• Facts for Features & Special Editions consist of collections of statistics from the Census Bureau’s demographic and economic subject areas intended to commemorate anniversaries or observances or to provide background information for topics in the news.

Additionally, some excellent “third party” sites aggregate Census Bureau data.  Below are a few of my favorites in that category.

  • The New York City Department of City Planning’s population page has some useful resources, including American Community Survey data and a map delineating Community Districts and Census Bureau PUMAs.  (Baruch College’s NYCdata site also has New York statistics beyond just those from the Census Bureau.)
  • Infoshare Online and Social Explorer are two subscription sources we have.  Take advantage of CUNY access!
  • The University of Virginia Library has a great Historical Census Browser with data from 1790 to 1960.  Need slave and slaveholder statistics?  (Ugh.)  This is one place to easily find them.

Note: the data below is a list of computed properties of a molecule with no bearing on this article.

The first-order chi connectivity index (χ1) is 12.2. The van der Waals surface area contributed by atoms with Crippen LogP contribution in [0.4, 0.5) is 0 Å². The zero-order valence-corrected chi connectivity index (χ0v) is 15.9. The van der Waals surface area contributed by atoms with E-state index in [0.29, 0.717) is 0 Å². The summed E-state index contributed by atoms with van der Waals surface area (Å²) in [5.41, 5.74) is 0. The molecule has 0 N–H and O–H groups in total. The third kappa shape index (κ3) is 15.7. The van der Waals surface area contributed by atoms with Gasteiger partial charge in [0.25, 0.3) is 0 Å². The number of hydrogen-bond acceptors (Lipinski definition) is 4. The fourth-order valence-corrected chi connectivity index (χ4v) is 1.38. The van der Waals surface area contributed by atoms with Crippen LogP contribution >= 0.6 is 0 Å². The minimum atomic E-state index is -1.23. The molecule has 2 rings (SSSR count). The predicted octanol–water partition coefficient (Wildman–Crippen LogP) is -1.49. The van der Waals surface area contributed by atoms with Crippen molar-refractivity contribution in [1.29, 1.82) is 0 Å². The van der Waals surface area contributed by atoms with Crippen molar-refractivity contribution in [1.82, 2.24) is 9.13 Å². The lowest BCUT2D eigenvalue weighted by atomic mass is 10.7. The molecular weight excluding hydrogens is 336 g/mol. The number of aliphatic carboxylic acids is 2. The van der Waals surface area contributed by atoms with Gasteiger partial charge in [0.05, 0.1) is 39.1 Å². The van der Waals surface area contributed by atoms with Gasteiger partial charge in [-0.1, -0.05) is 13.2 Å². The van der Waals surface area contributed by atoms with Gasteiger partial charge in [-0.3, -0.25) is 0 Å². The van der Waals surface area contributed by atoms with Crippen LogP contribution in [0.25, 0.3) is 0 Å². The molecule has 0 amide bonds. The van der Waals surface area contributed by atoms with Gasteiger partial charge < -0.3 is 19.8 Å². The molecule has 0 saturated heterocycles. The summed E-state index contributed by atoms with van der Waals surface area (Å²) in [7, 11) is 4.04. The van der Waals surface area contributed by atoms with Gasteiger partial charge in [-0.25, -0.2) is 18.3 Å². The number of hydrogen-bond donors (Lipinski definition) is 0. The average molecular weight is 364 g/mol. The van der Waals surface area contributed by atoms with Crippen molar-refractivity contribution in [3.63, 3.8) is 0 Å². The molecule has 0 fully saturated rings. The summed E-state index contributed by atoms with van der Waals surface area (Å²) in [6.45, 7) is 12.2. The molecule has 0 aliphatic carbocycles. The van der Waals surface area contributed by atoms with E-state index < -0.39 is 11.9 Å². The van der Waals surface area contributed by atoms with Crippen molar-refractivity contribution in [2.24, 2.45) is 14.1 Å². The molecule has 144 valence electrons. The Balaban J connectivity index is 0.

• Last but not least, check out the All Things Census blog from the Pew Research Center.

Bonus tip: Barbara Gray has compiled a handout on Mining Census data for reporting that does an especially good job explaining the differences between the decennial census and the American Community Survey.

Opinion polls are also a great way to detect trends in the population.  When most people think of polls, they think of political polling, but there’s much more to be found.